A mistake on the lake
Trip Start Apr 02, 2007
30Trip End Jul 02, 2007
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morbid curiosity is the best explanation i can give for the logic behind this trip. the greyhound bus happens to be one of those great American institutions, an insight into the 'real America', whatever that is. a woman takes her job interview by phone as the Midwestern farmlands fly past. across the aisle a man who just slung an entire drum kit under the bus is discussing venues across Michigan. impromptu conversations flare up everywhere; Americans love to talk and they love to do it loud. its not eavesdropping if you can't help but hear the conversation
the destination is Cleveland, on the banks of the immense lake Erie. Cleveland that was, in former times when the American Midwest was still at the height of its manufacturing and industrial power, a worthy halfway point between Chicago and new york. the river still bears the marks of this rich and stupid past, hemmed in by steel steel steel. in more recent times, though, the Midwest has been in decline, some areas more steeply than others. Cleveland, as its inhabitants are acutely aware, is one of the poorest cities in America. in recent times the once-great city has been re-dubbed the mistake on the lake. and then the river caught fire, and any remaining afterimages of the old Midwest were well and truly shattered.
why Cleveland? the people from every state but Ohio ask me. the city's one claim to fame is the rock and roll music hall of fame, an immaculately curated museum. in Australia the city would be most definitely on the map, and would be a major player. but squashed into the Midwest of America, it must bicker with its near neighbours for any scrap of acknowledgment. all of these cities have their one claim to fame; for me it came down to Cleveland vs Pittsburgh, or rock hall vs Warhol museum
the rock hall, though, remains the gleaming jewel, a grand contributor to the aural wealth of the country. on the shore of the no-longer-ablaze lake Erie, a dazzling, glamourous labyrinth of smashed guitars and pimped cars, of leather pants and ponchos and moomoos and cowboy boots, john lennon's school report cards, michael jackson's lonely glittering glove, david bowie's fanatical fanmail, the rolling stones' everything. it is a fabulous collection; Cleveland can't afford it to be otherwise.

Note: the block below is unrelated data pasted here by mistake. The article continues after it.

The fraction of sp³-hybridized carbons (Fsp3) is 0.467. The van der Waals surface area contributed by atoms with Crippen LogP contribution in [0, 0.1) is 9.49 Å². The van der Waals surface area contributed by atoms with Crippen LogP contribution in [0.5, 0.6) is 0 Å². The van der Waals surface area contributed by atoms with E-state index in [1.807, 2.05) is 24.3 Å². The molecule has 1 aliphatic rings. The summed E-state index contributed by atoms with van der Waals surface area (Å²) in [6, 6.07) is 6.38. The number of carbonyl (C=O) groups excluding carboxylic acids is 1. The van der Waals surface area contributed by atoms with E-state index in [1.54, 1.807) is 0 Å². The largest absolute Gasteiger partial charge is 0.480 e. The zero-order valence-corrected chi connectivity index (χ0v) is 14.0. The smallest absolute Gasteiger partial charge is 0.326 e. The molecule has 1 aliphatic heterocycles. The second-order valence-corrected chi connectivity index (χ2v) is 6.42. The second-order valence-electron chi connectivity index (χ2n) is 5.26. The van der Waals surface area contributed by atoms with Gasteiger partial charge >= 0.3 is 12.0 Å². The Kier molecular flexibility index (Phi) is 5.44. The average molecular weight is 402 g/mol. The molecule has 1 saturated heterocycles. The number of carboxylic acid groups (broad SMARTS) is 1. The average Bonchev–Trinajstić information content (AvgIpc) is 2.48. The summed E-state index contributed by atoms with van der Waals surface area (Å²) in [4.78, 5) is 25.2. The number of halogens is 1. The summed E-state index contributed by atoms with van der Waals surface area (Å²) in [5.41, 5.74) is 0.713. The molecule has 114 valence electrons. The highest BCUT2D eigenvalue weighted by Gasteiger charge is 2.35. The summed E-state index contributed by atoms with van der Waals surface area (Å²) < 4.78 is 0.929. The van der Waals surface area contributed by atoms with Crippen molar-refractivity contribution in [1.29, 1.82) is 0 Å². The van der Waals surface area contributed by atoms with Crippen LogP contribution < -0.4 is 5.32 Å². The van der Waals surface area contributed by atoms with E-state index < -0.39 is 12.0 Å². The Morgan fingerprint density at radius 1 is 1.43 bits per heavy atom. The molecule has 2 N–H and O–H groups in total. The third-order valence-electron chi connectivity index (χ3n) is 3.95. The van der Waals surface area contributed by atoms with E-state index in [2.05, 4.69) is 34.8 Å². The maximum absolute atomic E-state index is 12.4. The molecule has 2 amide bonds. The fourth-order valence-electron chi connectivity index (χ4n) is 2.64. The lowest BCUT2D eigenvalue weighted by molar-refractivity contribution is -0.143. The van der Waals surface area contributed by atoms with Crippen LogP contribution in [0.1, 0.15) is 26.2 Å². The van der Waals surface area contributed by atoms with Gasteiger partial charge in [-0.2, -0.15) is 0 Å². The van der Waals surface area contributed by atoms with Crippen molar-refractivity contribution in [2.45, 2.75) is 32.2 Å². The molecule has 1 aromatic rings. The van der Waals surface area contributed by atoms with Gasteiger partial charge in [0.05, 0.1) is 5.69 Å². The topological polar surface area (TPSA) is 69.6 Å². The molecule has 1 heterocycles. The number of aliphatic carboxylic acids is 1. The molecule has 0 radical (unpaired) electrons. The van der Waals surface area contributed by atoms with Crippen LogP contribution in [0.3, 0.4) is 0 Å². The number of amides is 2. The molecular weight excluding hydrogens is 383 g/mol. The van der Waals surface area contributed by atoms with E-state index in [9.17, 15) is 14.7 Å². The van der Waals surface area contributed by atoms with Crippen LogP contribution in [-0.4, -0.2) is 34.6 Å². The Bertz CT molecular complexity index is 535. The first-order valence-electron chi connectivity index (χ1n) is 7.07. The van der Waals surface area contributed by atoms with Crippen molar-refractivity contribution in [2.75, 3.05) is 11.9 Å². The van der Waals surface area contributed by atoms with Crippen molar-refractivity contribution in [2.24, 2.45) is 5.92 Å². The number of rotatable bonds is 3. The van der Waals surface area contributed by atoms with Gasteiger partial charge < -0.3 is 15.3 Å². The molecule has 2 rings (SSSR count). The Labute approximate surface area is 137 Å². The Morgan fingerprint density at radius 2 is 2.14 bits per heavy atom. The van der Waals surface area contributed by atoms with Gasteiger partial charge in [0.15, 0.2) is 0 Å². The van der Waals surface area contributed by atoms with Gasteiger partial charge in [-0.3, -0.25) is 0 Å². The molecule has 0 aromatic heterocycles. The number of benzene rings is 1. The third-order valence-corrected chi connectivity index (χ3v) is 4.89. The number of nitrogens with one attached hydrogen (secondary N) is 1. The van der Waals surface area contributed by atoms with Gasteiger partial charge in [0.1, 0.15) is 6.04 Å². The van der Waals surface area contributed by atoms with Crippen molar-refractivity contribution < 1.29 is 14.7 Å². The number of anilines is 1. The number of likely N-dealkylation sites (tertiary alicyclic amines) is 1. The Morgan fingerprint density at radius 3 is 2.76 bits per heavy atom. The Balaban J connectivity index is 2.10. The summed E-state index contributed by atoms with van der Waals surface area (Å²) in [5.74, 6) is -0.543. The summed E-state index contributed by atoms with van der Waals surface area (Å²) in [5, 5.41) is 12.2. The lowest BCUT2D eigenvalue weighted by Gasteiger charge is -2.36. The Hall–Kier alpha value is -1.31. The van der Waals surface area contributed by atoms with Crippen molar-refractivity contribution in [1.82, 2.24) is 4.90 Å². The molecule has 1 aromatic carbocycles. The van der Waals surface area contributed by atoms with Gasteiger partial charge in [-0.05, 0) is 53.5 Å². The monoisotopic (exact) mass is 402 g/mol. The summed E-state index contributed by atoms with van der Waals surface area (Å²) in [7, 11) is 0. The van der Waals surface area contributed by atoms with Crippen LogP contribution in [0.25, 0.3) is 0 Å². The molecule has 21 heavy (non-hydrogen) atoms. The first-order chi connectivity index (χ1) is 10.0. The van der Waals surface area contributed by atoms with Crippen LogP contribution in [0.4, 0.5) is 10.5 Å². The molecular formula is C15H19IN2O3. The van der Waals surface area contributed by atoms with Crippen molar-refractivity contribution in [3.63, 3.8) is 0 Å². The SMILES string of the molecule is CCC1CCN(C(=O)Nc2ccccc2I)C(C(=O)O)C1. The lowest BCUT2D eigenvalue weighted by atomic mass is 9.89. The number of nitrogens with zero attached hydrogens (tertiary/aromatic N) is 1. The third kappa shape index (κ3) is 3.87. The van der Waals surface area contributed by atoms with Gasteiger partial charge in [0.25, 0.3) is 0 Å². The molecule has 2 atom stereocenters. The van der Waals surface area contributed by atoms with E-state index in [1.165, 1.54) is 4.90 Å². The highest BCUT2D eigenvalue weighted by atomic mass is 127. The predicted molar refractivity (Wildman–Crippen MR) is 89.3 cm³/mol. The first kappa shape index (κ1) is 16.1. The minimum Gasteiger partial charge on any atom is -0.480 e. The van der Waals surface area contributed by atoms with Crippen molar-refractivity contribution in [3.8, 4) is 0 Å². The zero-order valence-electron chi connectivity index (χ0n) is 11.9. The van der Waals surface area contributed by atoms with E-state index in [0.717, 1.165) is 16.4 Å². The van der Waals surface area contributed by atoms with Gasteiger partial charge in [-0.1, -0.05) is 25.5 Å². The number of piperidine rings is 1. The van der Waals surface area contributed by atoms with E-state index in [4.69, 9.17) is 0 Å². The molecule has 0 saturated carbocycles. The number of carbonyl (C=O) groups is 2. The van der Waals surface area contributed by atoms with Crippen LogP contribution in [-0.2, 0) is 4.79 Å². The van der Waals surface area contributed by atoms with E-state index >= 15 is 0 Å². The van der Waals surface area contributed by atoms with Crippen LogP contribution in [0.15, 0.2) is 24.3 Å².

my experience of Cleveland was characterised by a return to the wonderfully serendipitous world of couchsurfing. there is still some stigma attached, as least in my mind, to the business of answering the question 'so how do you two know each other', with, sheepishly, 'the internet'. but the awkward moments are quickly forgotten before the many doors opened and people met
megan was my host in Cleveland. if the reinvention of Cleveland is to meet with any success, it will be through megan and her sleepy neighbourhood of Ohio city. here, within and among the wooden, cottagey houses and american flags, community programs are conceived of and hatched. food cooperatives and community spaces, lectures and protests, all going to work to bring hope to disconsolate Cleveland. my first stop in the neighbourhood was a community theatre where i was put to work on preparing the lighting for the upcoming production of Urine Town (which, despite the name, is a satire that has more to do with water conservation and American treatment of natural resources than anything else). its an all hands on deck kind of place, the sort of pragmatism that made the Midwest what it was/is.
Megan was/is an exquisite host; my every venture was accompanied by a hand-drawn map, which lead me, for instance, to the monument to assassinated president Garfield, the most serene and pleasant spot in all greater Cleveland. the same maps, when misread by me, took me on a bus headed right out of the city. the outskirts of the American city are a disorienting place, with the same landmarks repeating endlessly: McDonald's, Wendy's, Burger King, McDonald's, Wendy's, Burger King. it wasn't until i saw road signs for Cleveland turn right, Columbus turn left that i knew with certainty that something was amiss.
i arrived in Cleveland at 7am on a Saturday. it was a cold and desolate place. the easter snow has been ploughed into out of the way places and sat in grubby, brooding lumps. three days later i was impressed by a city of daily struggles, striving to overturn an entire history by tiny, incremental advances. the old steel yards rust and creak by the river and lakefront. they are monuments to their own disintegration, sculptures signifying America the amorphous, the land of possibility and new beginnings.